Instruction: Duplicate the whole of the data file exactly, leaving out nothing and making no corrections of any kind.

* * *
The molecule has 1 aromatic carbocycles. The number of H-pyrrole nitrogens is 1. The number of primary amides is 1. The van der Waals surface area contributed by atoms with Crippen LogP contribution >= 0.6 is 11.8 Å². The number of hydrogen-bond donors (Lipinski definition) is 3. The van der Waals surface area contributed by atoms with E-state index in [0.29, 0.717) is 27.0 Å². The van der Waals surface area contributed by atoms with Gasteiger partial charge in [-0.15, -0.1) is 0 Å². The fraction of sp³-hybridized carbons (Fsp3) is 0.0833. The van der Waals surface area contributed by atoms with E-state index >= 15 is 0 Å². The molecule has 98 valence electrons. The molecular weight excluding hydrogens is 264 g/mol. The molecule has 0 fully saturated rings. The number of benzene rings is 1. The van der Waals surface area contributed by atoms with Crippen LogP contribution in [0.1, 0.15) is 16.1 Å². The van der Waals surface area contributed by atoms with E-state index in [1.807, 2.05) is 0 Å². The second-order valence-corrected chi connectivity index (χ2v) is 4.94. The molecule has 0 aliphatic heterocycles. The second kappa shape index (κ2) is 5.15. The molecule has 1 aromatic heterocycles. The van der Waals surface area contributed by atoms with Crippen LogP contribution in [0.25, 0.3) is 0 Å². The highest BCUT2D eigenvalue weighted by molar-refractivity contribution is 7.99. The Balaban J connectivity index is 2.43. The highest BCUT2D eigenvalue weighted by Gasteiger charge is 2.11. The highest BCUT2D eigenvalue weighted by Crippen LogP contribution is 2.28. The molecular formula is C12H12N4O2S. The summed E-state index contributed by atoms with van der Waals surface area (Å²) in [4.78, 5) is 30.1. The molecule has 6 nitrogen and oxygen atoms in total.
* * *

The molecule has 1 aromatic carbocycles. The number of H-pyrrole nitrogens is 1. The number of primary amides is 1. The van der Waals surface area contributed by atoms with Crippen LogP contribution >= 0.6 is 11.8 Å². The number of hydrogen-bond donors (Lipinski definition) is 3. The van der Waals surface area contributed by atoms with E-state index in [0.29, 0.717) is 27.0 Å². The van der Waals surface area contributed by atoms with Gasteiger partial charge in [-0.15, -0.1) is 0 Å². The fraction of sp³-hybridized carbons (Fsp3) is 0.0833. The van der Waals surface area contributed by atoms with E-state index >= 15 is 0 Å². The molecule has 98 valence electrons. The molecular weight excluding hydrogens is 264 g/mol. The molecule has 0 fully saturated rings. The number of benzene rings is 1. The van der Waals surface area contributed by atoms with Crippen LogP contribution in [0.1, 0.15) is 16.1 Å². The van der Waals surface area contributed by atoms with E-state index in [1.807, 2.05) is 0 Å². The second-order valence-corrected chi connectivity index (χ2v) is 4.94. The molecule has 0 aliphatic heterocycles. The second kappa shape index (κ2) is 5.15. The molecule has 1 aromatic heterocycles. The van der Waals surface area contributed by atoms with Crippen LogP contribution in [0.25, 0.3) is 0 Å². The highest BCUT2D eigenvalue weighted by molar-refractivity contribution is 7.99. The Balaban J connectivity index is 2.43. The highest BCUT2D eigenvalue weighted by Gasteiger charge is 2.11. The highest BCUT2D eigenvalue weighted by Crippen LogP contribution is 2.28. The molecular formula is C12H12N4O2S. The summed E-state index contributed by atoms with van der Waals surface area (Å²) in [4.78, 5) is 30.1. The molecule has 6 nitrogen and oxygen atoms in total.